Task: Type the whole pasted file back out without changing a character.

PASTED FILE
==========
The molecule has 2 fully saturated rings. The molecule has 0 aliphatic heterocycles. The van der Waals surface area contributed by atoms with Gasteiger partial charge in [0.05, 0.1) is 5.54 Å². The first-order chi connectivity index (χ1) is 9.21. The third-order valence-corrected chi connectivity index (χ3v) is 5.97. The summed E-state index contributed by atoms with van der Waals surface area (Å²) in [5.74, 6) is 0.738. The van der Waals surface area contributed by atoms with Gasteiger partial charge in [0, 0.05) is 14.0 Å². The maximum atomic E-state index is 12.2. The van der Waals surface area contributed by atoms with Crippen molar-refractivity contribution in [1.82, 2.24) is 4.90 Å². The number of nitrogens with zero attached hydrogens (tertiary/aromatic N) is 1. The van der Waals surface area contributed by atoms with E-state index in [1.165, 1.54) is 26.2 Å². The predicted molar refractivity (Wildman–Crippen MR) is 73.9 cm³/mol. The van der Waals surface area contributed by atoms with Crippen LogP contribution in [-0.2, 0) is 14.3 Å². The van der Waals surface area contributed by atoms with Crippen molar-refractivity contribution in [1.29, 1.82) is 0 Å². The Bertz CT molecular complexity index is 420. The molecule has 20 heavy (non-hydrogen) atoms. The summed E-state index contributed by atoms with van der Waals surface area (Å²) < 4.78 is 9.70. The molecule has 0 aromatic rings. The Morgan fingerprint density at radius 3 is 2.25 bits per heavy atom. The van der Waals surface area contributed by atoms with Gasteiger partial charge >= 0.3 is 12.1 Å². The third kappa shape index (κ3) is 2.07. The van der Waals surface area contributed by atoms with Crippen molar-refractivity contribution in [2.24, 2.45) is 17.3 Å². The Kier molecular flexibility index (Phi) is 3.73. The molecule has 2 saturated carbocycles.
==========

The molecule has 2 fully saturated rings. The molecule has 0 aliphatic heterocycles. The van der Waals surface area contributed by atoms with Gasteiger partial charge in [0.05, 0.1) is 5.54 Å². The first-order chi connectivity index (χ1) is 9.21. The third-order valence-corrected chi connectivity index (χ3v) is 5.97. The summed E-state index contributed by atoms with van der Waals surface area (Å²) in [5.74, 6) is 0.738. The van der Waals surface area contributed by atoms with Gasteiger partial charge in [0, 0.05) is 14.0 Å². The maximum atomic E-state index is 12.2. The van der Waals surface area contributed by atoms with Crippen molar-refractivity contribution in [1.82, 2.24) is 4.90 Å². The number of nitrogens with zero attached hydrogens (tertiary/aromatic N) is 1. The van der Waals surface area contributed by atoms with E-state index in [1.165, 1.54) is 26.2 Å². The predicted molar refractivity (Wildman–Crippen MR) is 73.9 cm³/mol. The van der Waals surface area contributed by atoms with Crippen LogP contribution in [-0.2, 0) is 14.3 Å². The van der Waals surface area contributed by atoms with Crippen molar-refractivity contribution in [1.29, 1.82) is 0 Å². The Bertz CT molecular complexity index is 420. The molecule has 20 heavy (non-hydrogen) atoms. The summed E-state index contributed by atoms with van der Waals surface area (Å²) < 4.78 is 9.70. The molecule has 0 aromatic rings. The Morgan fingerprint density at radius 3 is 2.25 bits per heavy atom. The van der Waals surface area contributed by atoms with Gasteiger partial charge >= 0.3 is 12.1 Å². The third kappa shape index (κ3) is 2.07. The van der Waals surface area contributed by atoms with Crippen molar-refractivity contribution in [2.24, 2.45) is 17.3 Å². The Kier molecular flexibility index (Phi) is 3.73. The molecule has 2 saturated carbocycles.